The National Parks Traveler published my latest photography article. This month’s article deals with focusing on more than just “The Mountain” in Mount Rainier National Park. Click on the photo above to be taken to the article.
Sunrise and moonset over Heaven’s Peak in Glacier National Park, Montana
Every year, the National Parks Traveler publishes four seasonal guides to the national parks. One of my images is featured on the cover of the summer 2017 Essential Guide, and I have a photo spread and feature story about spending 3 days in Glacier National Park. Click on the photo to be taken to the article.
On a side note, I will be traveling back to Glacier NP this September, along with my Canons and a brand new medium format camera, the Pentax 645z. I plan on sharing the resulting photos as well as my thoughts about the Pentax and using medium format for landscape photography.
(Note: this is not a full, thorough, pixel-peeping review of either lens. If you are looking for that, you won’t find it in this post).
A 14mm View of Creekfield Lake, Brazos Bend State Park, Texas (Canon 5DSR body)
I recently purchased a Canon EF 14mm f/2.8L II lens from Lensauthority and wanted to try it out at Brazos Bend State Park, here in Texas. I live about 25 minutes away from the park and this was the perfect venue for some super-wide angle shots. I loaded up the Canon 5DS and 5DSR camera bodies with these lenses and hit the road.
You might not think there is much difference between a 16-35mm and 14mm lens, but there actually is. It’s not huge, but it’s still a difference. And, in retrospect, what I should have done was take along the 16-35mm lens to show that difference. Maybe next time.
I like prime lenses. I know that many reviews say the newer versions of the zoom lenses are just as sharp as the primes. But I still think prime lenses are a teeny bit sharper (although I do love my 24-70mm and 16-35mm lenses which I travel with exclusively).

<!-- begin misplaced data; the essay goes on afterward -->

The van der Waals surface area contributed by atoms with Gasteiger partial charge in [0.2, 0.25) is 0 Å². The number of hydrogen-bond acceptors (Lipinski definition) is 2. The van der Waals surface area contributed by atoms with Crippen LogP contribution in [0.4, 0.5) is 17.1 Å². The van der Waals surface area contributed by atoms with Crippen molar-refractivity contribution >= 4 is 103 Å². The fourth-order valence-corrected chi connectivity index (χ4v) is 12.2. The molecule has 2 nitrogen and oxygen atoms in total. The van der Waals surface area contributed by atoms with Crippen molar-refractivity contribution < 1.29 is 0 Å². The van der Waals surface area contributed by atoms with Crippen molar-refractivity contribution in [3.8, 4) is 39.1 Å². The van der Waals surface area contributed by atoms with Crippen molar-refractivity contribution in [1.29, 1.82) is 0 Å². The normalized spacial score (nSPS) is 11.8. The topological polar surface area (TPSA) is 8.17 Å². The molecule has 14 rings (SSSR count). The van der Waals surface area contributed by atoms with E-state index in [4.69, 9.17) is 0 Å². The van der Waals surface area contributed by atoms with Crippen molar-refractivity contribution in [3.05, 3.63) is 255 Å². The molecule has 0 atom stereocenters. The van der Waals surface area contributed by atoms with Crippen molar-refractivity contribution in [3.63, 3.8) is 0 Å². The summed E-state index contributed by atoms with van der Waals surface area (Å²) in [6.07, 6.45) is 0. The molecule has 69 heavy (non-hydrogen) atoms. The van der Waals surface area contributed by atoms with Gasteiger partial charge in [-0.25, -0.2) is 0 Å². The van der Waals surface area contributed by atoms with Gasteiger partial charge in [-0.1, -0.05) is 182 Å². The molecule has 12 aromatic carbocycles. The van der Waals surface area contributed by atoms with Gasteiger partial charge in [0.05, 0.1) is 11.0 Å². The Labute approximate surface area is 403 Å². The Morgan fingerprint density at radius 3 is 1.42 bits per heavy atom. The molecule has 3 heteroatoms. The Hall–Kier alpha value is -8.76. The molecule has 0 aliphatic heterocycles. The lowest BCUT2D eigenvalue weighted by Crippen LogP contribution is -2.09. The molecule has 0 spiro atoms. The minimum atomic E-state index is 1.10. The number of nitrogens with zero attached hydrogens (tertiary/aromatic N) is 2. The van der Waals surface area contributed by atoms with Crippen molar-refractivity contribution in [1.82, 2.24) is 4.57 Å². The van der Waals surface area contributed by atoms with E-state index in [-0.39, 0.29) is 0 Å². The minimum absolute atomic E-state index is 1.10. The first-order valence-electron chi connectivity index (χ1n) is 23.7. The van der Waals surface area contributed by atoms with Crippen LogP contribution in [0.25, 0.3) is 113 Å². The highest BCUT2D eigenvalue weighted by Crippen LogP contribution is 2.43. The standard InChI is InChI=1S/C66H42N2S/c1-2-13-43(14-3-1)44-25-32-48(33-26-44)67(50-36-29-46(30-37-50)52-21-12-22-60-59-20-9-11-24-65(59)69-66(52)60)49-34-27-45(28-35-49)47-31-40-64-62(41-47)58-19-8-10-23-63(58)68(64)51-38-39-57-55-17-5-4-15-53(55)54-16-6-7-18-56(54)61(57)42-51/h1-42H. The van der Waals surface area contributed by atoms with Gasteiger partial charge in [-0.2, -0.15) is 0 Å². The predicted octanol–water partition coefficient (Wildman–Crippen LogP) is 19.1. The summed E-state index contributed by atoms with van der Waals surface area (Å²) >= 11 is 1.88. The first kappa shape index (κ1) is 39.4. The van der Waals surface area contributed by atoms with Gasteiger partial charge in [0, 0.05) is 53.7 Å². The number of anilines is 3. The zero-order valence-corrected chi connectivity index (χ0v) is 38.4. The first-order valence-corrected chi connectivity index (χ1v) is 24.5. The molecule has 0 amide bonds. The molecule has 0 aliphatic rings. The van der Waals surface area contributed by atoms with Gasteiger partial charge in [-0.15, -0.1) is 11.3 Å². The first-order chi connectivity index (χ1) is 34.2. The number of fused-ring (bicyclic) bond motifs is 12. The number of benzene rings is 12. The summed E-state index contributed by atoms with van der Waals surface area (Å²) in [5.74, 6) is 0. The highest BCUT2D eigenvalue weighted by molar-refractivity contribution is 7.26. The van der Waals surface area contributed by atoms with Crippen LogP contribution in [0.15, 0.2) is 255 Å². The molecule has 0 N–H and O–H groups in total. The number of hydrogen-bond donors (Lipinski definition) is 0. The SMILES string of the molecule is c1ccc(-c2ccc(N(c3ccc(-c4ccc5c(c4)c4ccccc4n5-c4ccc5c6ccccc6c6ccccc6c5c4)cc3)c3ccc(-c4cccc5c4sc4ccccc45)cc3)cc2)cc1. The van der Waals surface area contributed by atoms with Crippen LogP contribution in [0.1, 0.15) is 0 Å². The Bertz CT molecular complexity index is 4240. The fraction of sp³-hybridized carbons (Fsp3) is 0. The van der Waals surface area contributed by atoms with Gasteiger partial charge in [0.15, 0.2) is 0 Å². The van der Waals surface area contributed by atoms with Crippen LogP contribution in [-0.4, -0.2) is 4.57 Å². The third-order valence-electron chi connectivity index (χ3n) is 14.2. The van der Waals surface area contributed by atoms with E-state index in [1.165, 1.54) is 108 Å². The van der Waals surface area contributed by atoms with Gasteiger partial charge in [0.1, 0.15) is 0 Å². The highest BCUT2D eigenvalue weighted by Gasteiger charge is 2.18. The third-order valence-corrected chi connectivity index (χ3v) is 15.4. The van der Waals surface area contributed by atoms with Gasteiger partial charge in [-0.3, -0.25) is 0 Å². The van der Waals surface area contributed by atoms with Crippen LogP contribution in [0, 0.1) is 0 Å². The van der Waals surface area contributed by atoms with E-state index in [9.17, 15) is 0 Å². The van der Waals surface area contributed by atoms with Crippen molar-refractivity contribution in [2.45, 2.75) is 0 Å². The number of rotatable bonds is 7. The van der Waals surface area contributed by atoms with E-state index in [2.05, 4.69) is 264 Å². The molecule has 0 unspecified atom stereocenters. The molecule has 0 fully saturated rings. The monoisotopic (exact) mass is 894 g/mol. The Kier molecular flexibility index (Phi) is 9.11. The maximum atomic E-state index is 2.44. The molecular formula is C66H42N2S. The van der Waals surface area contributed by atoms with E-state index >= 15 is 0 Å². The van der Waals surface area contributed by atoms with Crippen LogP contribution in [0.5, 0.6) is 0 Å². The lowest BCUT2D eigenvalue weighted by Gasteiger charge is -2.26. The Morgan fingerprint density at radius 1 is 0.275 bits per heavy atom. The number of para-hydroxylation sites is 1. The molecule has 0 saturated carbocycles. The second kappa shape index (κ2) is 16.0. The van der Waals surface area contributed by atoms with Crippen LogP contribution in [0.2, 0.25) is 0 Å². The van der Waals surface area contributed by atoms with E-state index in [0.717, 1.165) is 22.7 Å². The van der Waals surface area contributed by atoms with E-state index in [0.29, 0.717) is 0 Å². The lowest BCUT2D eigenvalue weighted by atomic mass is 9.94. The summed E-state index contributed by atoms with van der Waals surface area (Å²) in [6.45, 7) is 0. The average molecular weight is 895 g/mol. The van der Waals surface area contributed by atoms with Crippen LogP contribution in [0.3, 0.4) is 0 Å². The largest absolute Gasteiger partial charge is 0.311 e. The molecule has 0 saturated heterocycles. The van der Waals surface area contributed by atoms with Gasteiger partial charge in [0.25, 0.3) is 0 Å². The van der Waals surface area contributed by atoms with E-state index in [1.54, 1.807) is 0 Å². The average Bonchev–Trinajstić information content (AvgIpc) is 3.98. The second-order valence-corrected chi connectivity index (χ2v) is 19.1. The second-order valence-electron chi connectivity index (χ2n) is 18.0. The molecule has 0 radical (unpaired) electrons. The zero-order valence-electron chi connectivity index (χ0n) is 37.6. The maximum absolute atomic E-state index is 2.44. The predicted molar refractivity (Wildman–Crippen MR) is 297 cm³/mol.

I like the 14mm lens for the interesting perspective such a super-wide gives. It’s perfect for landscapes and for architecture (interior views, especially). This lens is going with me on my late March Big Bend National Park trip to photograph the cactus blooms.
Another 14mm View of Creekfield Lake, Brazos Bend State Park, Texas (Canon 5DSR body)
I also purchased a Canon 24mm f/1.4L II lens from BH Photo. It’s not the super-wide angle that the 14mm lens is, but it’s a gorgeous lens nonetheless which produces wonderfully sharp images, and I find that I use the 24mm focal length quite a bit for my landscapes. As I mentioned earlier, I do like the primes (although the zooms are far more practical to take on a trip, I admit).
A 24mm View of Creekfield Lake, Brazos Bend State Park, Texas (Canon 5DS body)
So the 24mm lens is going along with the 14mm lens to Big Bend National Park. As is my Canon 100mm macro lens and my Canon 100-400mm lens. Aside from the telephoto, this next Big Bend trip is going to be a prime lens-kind of trip.
Another 24mm View of Creekfield Lake (cropped just a little to make it more panoramic-ish), Brazos Bend State Park, Texas (Canon 5DS body)
Spring means bluebonnets in Texas hill country.
It’s been maybe 4-5 years since I traveled into the hill country in search of those quintessential blue harbingers of a Texas spring.
One day, last week, a co-worker emailed to tell me she had driven to Chappell Hill and then on to Washington-on-the-Brazos to view the wildflowers. She said the color display was amazing.
So on my next Friday off, I took my cameras and myself on a little drive along Hwy 290 to Chappell Hill to see the color for myself.